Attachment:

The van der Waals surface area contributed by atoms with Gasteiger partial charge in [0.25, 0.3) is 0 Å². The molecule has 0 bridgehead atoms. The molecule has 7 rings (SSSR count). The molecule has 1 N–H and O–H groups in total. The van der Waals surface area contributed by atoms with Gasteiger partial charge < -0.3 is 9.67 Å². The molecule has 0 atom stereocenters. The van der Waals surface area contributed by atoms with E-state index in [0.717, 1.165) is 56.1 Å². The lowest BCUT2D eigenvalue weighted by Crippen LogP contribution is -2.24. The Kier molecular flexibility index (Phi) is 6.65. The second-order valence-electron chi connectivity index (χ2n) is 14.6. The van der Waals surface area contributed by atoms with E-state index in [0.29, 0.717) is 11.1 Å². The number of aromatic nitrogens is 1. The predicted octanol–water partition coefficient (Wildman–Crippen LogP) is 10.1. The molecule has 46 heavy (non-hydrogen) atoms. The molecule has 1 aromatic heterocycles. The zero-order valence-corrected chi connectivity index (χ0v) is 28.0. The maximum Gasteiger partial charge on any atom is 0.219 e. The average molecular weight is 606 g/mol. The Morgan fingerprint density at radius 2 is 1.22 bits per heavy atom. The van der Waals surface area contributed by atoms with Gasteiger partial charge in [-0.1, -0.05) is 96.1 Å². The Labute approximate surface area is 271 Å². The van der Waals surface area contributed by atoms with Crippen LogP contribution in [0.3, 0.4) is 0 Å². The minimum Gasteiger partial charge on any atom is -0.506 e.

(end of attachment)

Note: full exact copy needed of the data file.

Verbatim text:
The van der Waals surface area contributed by atoms with Gasteiger partial charge in [0.25, 0.3) is 0 Å². The molecule has 0 bridgehead atoms. The molecule has 7 rings (SSSR count). The molecule has 1 N–H and O–H groups in total. The van der Waals surface area contributed by atoms with Gasteiger partial charge < -0.3 is 9.67 Å². The molecule has 0 atom stereocenters. The van der Waals surface area contributed by atoms with E-state index in [0.717, 1.165) is 56.1 Å². The lowest BCUT2D eigenvalue weighted by Crippen LogP contribution is -2.24. The Kier molecular flexibility index (Phi) is 6.65. The second-order valence-electron chi connectivity index (χ2n) is 14.6. The van der Waals surface area contributed by atoms with E-state index in [0.29, 0.717) is 11.1 Å². The number of aromatic nitrogens is 1. The predicted octanol–water partition coefficient (Wildman–Crippen LogP) is 10.1. The molecule has 46 heavy (non-hydrogen) atoms. The molecule has 1 aromatic heterocycles. The zero-order valence-corrected chi connectivity index (χ0v) is 28.0. The maximum Gasteiger partial charge on any atom is 0.219 e. The average molecular weight is 606 g/mol. The Morgan fingerprint density at radius 2 is 1.22 bits per heavy atom. The van der Waals surface area contributed by atoms with Gasteiger partial charge in [-0.1, -0.05) is 96.1 Å². The Labute approximate surface area is 271 Å². The van der Waals surface area contributed by atoms with Crippen LogP contribution in [0.3, 0.4) is 0 Å². The minimum Gasteiger partial charge on any atom is -0.506 e.